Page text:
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Can a futures brokerage firm pay trailing commissions to an inactive AP or his estate?

Rick Reibman September 15, 2016

Can a futures commission merchant (FCM) or other commodity futures industry registrant pay trailing commissions to a former associated person (AP) whose registration has been revoked? Or who has retired and is no longer registered as an AP of the firm or of any other firm? Or who has died, and trailing commissions are sought by the decedent’s estate? 

Whether a former AP’s registration is revoked, or he retires, or dies, or simply changes careers, the former AP or his estate want to reap benefits from accounts that were previously serviced by the AP. Possibly the former AP sells his customer book to another AP or firm. In those situations, the FCM (or IB or other registrant) is asked to continue payment of trailing commissions to the former AP, whether for a limited period of time or the life of the accounts. Firms are generally reluctant to pay trailing commissions to non-registrants for fear of violating applicable law and rules.

Read together, NFA Bylaws 301(b) and 1101 would seem to prohibit the payment of commissions to non-registered persons in all situations. Bylaw 301(b) provides in part that “No person may be associated with a Member of NFA unless the person is registered with NFA as an Associate or is an NFA Member.” NFA Bylaw 1101, in effect, generally prohibits NFA members from doing business with anyone who is required to be registered but is not. Thus, it would appear, at first glance, that there is no basis to allow a non-registered person to participate in transactional revenue.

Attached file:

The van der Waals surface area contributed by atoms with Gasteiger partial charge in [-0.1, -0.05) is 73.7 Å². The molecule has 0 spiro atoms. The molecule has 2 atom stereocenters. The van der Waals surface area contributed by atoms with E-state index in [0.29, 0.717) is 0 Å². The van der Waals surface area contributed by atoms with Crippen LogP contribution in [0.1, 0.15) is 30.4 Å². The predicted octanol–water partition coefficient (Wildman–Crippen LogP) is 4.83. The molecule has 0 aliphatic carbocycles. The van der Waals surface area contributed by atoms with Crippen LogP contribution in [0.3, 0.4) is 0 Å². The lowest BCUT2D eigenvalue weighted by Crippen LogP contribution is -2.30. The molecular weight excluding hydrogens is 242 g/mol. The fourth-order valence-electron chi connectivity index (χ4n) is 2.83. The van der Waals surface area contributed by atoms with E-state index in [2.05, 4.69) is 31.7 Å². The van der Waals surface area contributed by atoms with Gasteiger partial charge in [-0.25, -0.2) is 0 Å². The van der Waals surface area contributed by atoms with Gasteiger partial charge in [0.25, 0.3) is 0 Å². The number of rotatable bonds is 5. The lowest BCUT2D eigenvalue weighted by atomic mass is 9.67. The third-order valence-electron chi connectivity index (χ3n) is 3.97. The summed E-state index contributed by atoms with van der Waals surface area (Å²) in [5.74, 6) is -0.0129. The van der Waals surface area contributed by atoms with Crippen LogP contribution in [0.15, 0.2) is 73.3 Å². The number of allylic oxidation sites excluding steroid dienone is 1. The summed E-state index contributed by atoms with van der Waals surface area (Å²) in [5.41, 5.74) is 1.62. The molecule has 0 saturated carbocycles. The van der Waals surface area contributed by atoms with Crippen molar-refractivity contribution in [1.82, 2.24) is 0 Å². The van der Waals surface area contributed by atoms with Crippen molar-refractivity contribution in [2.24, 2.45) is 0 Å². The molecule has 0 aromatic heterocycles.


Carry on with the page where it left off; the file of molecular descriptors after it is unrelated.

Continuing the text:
Surprisingly, however, trailing commissions may be paid provided the former AP is no longer involved in servicing his former accounts (or any other accounts) in any way, or in supervising those who service the accounts. (This important proviso reconciles the notion of paying trailing commissions to an expelled AP with NFA Compliance Rule 2-6 and Interpretative Notice 9056, which strictly prohibit expelled and suspended APs from performing any activities for their firm, even if the activities do not require registration. 

The U.S. Commodity Futures Trading Commission (CFTC) has stated that simply receiving trailing commissions does not, by itself, constitute the solicitation or acceptance of orders and therefore does not require registration. In at least two prior instances, the CFTC has permitted the payment of trailing commissions to former registrants whose registrations had been revoked. They sold their businesses in transactions contemplating payment of trailing commissions going forward. The CFTC found no statutory barrier to the payments so long as the AP exercised no control over the solicitation and acceptance of orders (and did not supervise those who did) and the AP’s receipt of the commissions was entirely passive. See In re GNP Commodities, Inc. [1990-1992 Transfer Binder] Comm. Fut. L. Rep (CCH) ¶25,375 at 39263 (CFTC Sept. 4, 1992); CFTC Interpretative Ltr. No. 93-110 [1992-1994 Transfer Binder] Comm. Fut. L. Rep. (CCH) ¶25,927 (CFTC Mar. 23, 1993). 

Documented and implemented correctly, there is a basis to pay trailing commissions to former APs who are now out of the industry. However, NFA member firms should carefully document any trailing commission agreements and supervise their implementation to ensure the former AP is not involved in any way with the former AP’s accounts or any other accounts. Moreover, where an AP has been expelled or suspended, firms should be especially mindful that the AP conducts no activities whatsoever (i.e., whether or not requiring registration) other than the passive receipt of the trailing commissions.

Rick Reibman is a co-chair of Thompson Coburn's Corporate and Securities group and leads the practice in Chicago.